The Reluctant Detectorist

The reluctant detectorist
Photo by Riccardo Falconi on

Mother is asleep on her bed, a biscuit clenched in her right hand. Her right hand lies on her heart. She looks like an effigy on a tomb gently holding an important family relic, which she hopes will come with her into the future.

‘Once she’s got hold of a Hob Knob, she won’t let go. She’s like a terrier with a rat,’ I say to the nurse who’s escorted me to her bedroom.

The nurse is not sure if I’m joking or if I’m just being a facetious prick. Faced with the touching or the terrible, I become trite. I blame my father, mother, brother and private education among many external and extraneous factors for this reluctance to face my emotions directly.

‘She didn’t sleep well last night,’ says the nurse. ‘Perhaps you should let her wake up in her own time?’

I sit down in her armchair and put my hand on her left arm which has almost fallen off her bed.

Evening 7.00pm

My daughter is looking at me like a poker player who knows they hold a winning hand.

‘Did you know when you were a baby you wouldn’t let anyone push the pram except your mum,’ says my daughter. ‘Even your dad.’

‘Oh yeah?’ I say, swigging casually from a can of zero alcohol Danish lager. Danish lager is the latest accessory in my rebrand as a post Brexit liberal Boomer.

‘If your father came anywhere near the pram you’d scream,’ she says, smirking.

Oh dear, this sounds seriously Oedipal and not what I want to deal with right now. I may need a can of something stronger than zero alcohol lager to make it through this conversation.

‘Granny gave me a picture of you in your pram doing your ‘Mr Angry’ face. Do you want to see it?’

‘I do’ says my wife, dropping her spoon into the risotto and speeding towards my daughter faster than a Ferrari.

‘The risotto will burn if you stop stirring it,’ I say.

‘Let it burn,’ she says.

My daughter smiles triumphantly and hands the picture to her mother, like a paparazzi handing over a picture of Prince Andrew in a mankini at a beachwear party in Mustique. She knows she’s hit the jackpot.

In the picture, I’m strapped into a metal pram as chunky as a first World War tank. I’m trying to look behind me to see who is pushing my pram. The look on my face would freeze water or terrify a Tory MP into obeying the Nolan principles.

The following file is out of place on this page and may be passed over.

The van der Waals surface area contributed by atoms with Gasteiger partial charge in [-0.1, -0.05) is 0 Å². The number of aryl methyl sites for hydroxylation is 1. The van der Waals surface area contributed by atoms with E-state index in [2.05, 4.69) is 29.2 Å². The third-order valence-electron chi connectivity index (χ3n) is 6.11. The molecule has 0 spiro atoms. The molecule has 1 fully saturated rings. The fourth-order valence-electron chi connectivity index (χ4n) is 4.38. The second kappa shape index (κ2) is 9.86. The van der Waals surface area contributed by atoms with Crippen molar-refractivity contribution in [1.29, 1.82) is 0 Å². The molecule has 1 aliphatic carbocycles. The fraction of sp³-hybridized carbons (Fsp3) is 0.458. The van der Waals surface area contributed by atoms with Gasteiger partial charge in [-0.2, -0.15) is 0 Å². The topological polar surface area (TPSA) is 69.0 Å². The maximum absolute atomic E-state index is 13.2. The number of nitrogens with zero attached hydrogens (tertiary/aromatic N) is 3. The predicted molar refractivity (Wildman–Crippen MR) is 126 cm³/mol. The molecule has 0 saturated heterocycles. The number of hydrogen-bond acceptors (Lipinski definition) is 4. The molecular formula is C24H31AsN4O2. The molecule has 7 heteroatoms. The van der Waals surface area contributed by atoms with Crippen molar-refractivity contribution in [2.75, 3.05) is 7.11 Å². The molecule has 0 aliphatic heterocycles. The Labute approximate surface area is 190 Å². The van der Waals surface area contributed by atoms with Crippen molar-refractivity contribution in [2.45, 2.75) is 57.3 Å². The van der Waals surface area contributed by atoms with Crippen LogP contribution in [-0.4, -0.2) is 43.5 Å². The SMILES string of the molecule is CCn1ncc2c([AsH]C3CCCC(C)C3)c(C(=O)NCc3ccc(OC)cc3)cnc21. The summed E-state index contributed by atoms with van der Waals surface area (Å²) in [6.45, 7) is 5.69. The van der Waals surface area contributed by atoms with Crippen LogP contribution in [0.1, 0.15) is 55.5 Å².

‘Nothing’s changed,’ says my wife. ‘That’s still your Mr Angry face.’

Looking at the picture, what I want to know is why am I wearing ballet shoes and which hard-hearted, cack-handed descendant of Sweeney Todd cut my hair so that I look like a miniature medieval monk.

Morning 11.00am

Mother’s eyelids flutter open. She has a cataract in one eye, so it takes time for her to adjust to the light when she returns from her dreams.

‘Is that you?’ she asks.

‘I think so,’ I say.

‘Have you seen your father lately?’

My father died in 2007. I used to tell her the truth when she asked about him – that he was dead. But she wouldn’t believe me or even accused me of lying. Either way, the truth upset her. So, now, I lie and say he’s fine. Or ignore the question and change the subject. It feels cowardly. But it’s a fudge which works for both of us.

‘Would you like a cup of tea?’ I ask.

Tea, biscuits and chocolates are my friends when it comes to changing the course of the conversation.

‘You know I hated being called Nora,’ says Mother, out of the blue. Norah is her first name.

‘It’s an ugly name. James Joyce was married to a woman called Nora. But I hated it because it was Irish. It’s sometimes spelt with an h at the end and sometimes without. NORAH. NORA. It always looks so ugly. Ugly on the page. The way it was written, everything about it even the sound. I didn’t want to be reminded of where I came from. Do you see?’

‘I think so,’ I say.

Evening 11pm.

‘How do you feel about it?’ asks my wife.

‘The photo?’

‘No, the whole situation.’

‘Like I’m a reluctant detectorist,’ I say.

‘Unwillingly discovering fragments from the past?’ says my wife.


‘Is that good or bad?’

‘Some things are best left unknown and unsaid, aren’t they?’

‘Sometimes,’ she says and turns the light off.




Published by Man in the Middle

Ecce Man in the Middle. The stale meat in the inter-generational sandwich.